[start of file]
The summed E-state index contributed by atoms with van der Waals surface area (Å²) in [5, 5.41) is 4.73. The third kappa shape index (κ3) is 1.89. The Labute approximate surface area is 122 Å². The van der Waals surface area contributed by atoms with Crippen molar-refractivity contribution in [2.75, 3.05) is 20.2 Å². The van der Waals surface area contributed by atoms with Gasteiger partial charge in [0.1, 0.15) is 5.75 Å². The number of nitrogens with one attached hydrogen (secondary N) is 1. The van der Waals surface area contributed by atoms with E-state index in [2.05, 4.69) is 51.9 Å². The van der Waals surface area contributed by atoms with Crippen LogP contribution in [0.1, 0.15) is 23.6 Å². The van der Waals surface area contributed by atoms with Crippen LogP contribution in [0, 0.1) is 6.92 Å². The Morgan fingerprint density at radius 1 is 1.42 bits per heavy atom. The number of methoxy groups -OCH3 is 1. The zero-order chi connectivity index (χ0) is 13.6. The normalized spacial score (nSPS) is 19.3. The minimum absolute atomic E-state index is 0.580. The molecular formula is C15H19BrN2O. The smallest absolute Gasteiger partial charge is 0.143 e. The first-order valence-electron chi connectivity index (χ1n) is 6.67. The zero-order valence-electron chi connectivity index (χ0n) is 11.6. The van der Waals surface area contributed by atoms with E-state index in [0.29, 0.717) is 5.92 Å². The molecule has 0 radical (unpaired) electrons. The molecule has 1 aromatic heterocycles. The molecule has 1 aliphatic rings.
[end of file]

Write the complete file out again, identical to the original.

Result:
The summed E-state index contributed by atoms with van der Waals surface area (Å²) in [5, 5.41) is 4.73. The third kappa shape index (κ3) is 1.89. The Labute approximate surface area is 122 Å². The van der Waals surface area contributed by atoms with Crippen molar-refractivity contribution in [2.75, 3.05) is 20.2 Å². The van der Waals surface area contributed by atoms with Gasteiger partial charge in [0.1, 0.15) is 5.75 Å². The number of nitrogens with one attached hydrogen (secondary N) is 1. The van der Waals surface area contributed by atoms with E-state index in [2.05, 4.69) is 51.9 Å². The van der Waals surface area contributed by atoms with Crippen LogP contribution in [0.1, 0.15) is 23.6 Å². The van der Waals surface area contributed by atoms with Crippen LogP contribution in [0, 0.1) is 6.92 Å². The Morgan fingerprint density at radius 1 is 1.42 bits per heavy atom. The number of methoxy groups -OCH3 is 1. The zero-order chi connectivity index (χ0) is 13.6. The normalized spacial score (nSPS) is 19.3. The minimum absolute atomic E-state index is 0.580. The molecular formula is C15H19BrN2O. The smallest absolute Gasteiger partial charge is 0.143 e. The first-order valence-electron chi connectivity index (χ1n) is 6.67. The zero-order valence-electron chi connectivity index (χ0n) is 11.6. The van der Waals surface area contributed by atoms with E-state index in [0.29, 0.717) is 5.92 Å². The molecule has 0 radical (unpaired) electrons. The molecule has 1 aromatic heterocycles. The molecule has 1 aliphatic rings.